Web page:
With the final cuts having come on Tuesday October 1st, a few days before the start of the 2019-2020 regular season, I take a look at who impressed, who did not and what the final cuts mean for both the players and the team.
Those Who Impressed:
Jake Evans is not far from playing regular minutes in the NHL. He has really grown since he signed his entry-level contract over a year ago and has refined a lot of the things he had to clean up. His skating looks a lot smoother. His puck control is better and he uses a lot more of his frame. Joel Bouchard has helped him reach the next level, but you have to give credit to Jake who took it upon him to get better. He could easily come in and fill a fourth line role next season. I forgot to mention…. he’s a former seventh-round pick.
Otto Leskinen was signed last season and not many knew who he was. He’s been very mobile during the off-season games and made a case for himself to be part of the final eight defensemen. He made a good impression and more North American hockey seasoning should refine some of the things he had to. He showed some good signs at pro camp.
When Alex Belzile was signed last year, it was part of a depth move for the Laval Rocket. He showed in 2019 at camp that he could be a reliable and dependable call-up if he plays well and the team needs him. His offensive side is what makes him stand out and he led the Rocket in goals scored last year. I expect him to be in the top three leaders for the team and if there are injuries to be on the list.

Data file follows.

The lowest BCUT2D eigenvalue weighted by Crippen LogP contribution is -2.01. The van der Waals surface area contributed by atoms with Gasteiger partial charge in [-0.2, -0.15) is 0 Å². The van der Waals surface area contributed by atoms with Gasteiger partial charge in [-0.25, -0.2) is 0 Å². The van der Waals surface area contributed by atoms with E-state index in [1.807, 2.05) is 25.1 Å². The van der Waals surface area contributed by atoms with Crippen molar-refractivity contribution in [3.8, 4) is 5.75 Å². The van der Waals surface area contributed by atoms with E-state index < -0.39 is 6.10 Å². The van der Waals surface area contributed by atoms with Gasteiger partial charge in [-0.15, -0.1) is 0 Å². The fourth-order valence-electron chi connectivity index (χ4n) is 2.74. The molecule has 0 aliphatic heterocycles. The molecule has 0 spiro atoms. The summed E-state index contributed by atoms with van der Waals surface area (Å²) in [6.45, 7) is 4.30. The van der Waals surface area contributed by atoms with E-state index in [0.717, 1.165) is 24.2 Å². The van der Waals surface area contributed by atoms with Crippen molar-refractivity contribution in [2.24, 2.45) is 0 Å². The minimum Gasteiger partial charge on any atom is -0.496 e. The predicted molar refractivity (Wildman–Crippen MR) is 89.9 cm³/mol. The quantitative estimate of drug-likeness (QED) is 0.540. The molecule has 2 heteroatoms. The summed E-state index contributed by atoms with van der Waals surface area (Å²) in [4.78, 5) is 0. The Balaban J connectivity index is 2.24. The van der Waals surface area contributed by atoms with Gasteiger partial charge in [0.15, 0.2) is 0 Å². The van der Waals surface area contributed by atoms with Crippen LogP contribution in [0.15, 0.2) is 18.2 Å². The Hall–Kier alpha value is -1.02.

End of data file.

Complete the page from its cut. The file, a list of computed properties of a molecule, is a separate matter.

Karl Alzner said that he had lost weight and was more mobile going into 2019 training camp in Brossard, Quebec. Most, if not, all of the lineups did not have him. He was going to come in and prove many of us wrong. While he didn’t play as a top four defensemen, he played well enough to catch the team’s attention and might actually get a call up if there are injuries during the year. He looks like he’s taken it upon himself to change his style and adapt as well. That’s good news.
Not Good Enough
Xavier Ouellet said that he wanted to be in Montreal. He didn’t show anything that warranted his presence in the top eight. He seems too slow for the league and it might be best to stay as the captain of Laval. He needs to work on his foot speed if he thinks of getting a phone call.
While he didn’t have bad performances, Josh Brook has a lot of high expectations this year after his excellent 2018-2019 season in the WHL as he was tied for the lead in points for a defensemen. He needs to be more confident with the puck and transition with more control. He did show signs of offence in the games he played, but not enough to have an extra look.
One of the bigger disappointments was Charles Hudon. While he didn’t play bad, he wasn’t good enough to be in the final 13 players. He had to show something to separate him from the others who were fighting for the same roles. The team needs more offense and Hudon is known for his scoring abilities. He wasn’t fully committed in my opinion and has fallen down the depth chart. He needs to fully invest himself or he’ll be a free agent way into the offseason.
Players like Ryan Poehling and Cayden Primeau were limited in performances. Poehling suffered a concussion early in the games and missed some time which warranted his arrival to Laval. He did play well in the games he participated in and while the sample size was small, general manager Marc Bergevin said he’d be back sooner rather than later if he got back to the level he was at before the injury. Primeau was always going to be sent down to backup whoever started for Laval which ended up being Charlie Lindgren, but played in a limited roll and seemed to be good.
Other players either had no expectations or were automatic locks to be at the Laval camp regardless of performance. What matters now is that the young players progress and the vets get up to speed because if injuries occur in Montreal or somewhere else, they want their name to be called.